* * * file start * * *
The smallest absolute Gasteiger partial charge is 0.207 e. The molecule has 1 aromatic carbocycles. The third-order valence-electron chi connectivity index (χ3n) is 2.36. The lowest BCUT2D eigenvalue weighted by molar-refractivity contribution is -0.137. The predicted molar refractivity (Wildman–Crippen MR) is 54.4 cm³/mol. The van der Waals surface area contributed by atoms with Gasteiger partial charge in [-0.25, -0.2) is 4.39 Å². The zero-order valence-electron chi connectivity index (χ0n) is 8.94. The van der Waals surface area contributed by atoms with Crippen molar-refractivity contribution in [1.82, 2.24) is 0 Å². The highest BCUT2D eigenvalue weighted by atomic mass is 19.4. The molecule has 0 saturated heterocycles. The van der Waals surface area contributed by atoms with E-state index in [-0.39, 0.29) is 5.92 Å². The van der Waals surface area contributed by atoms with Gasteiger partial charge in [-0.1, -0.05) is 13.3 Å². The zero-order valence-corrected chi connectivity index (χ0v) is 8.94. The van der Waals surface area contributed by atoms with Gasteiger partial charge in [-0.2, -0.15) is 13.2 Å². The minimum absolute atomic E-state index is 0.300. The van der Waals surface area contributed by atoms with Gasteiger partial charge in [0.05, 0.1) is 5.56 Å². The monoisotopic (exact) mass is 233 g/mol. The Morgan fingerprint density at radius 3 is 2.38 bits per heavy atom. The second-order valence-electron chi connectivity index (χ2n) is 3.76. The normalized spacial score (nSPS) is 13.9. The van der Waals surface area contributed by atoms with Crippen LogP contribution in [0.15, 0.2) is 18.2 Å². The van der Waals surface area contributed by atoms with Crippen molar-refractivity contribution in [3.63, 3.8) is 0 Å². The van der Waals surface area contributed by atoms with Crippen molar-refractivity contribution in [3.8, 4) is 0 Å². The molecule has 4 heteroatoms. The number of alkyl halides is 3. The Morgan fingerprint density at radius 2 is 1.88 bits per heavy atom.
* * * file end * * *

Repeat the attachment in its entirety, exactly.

The smallest absolute Gasteiger partial charge is 0.207 e. The molecule has 1 aromatic carbocycles. The third-order valence-electron chi connectivity index (χ3n) is 2.36. The lowest BCUT2D eigenvalue weighted by molar-refractivity contribution is -0.137. The predicted molar refractivity (Wildman–Crippen MR) is 54.4 cm³/mol. The van der Waals surface area contributed by atoms with Gasteiger partial charge in [-0.25, -0.2) is 4.39 Å². The zero-order valence-electron chi connectivity index (χ0n) is 8.94. The van der Waals surface area contributed by atoms with Crippen molar-refractivity contribution in [1.82, 2.24) is 0 Å². The highest BCUT2D eigenvalue weighted by atomic mass is 19.4. The molecule has 0 saturated heterocycles. The van der Waals surface area contributed by atoms with E-state index in [-0.39, 0.29) is 5.92 Å². The van der Waals surface area contributed by atoms with Gasteiger partial charge in [-0.1, -0.05) is 13.3 Å². The zero-order valence-corrected chi connectivity index (χ0v) is 8.94. The van der Waals surface area contributed by atoms with Gasteiger partial charge in [-0.2, -0.15) is 13.2 Å². The minimum absolute atomic E-state index is 0.300. The van der Waals surface area contributed by atoms with Gasteiger partial charge in [0.05, 0.1) is 5.56 Å². The monoisotopic (exact) mass is 233 g/mol. The Morgan fingerprint density at radius 3 is 2.38 bits per heavy atom. The second-order valence-electron chi connectivity index (χ2n) is 3.76. The normalized spacial score (nSPS) is 13.9. The van der Waals surface area contributed by atoms with Crippen LogP contribution in [0.15, 0.2) is 18.2 Å². The van der Waals surface area contributed by atoms with Crippen molar-refractivity contribution in [3.63, 3.8) is 0 Å². The van der Waals surface area contributed by atoms with Crippen molar-refractivity contribution in [3.8, 4) is 0 Å². The molecule has 4 heteroatoms. The number of alkyl halides is 3. The Morgan fingerprint density at radius 2 is 1.88 bits per heavy atom.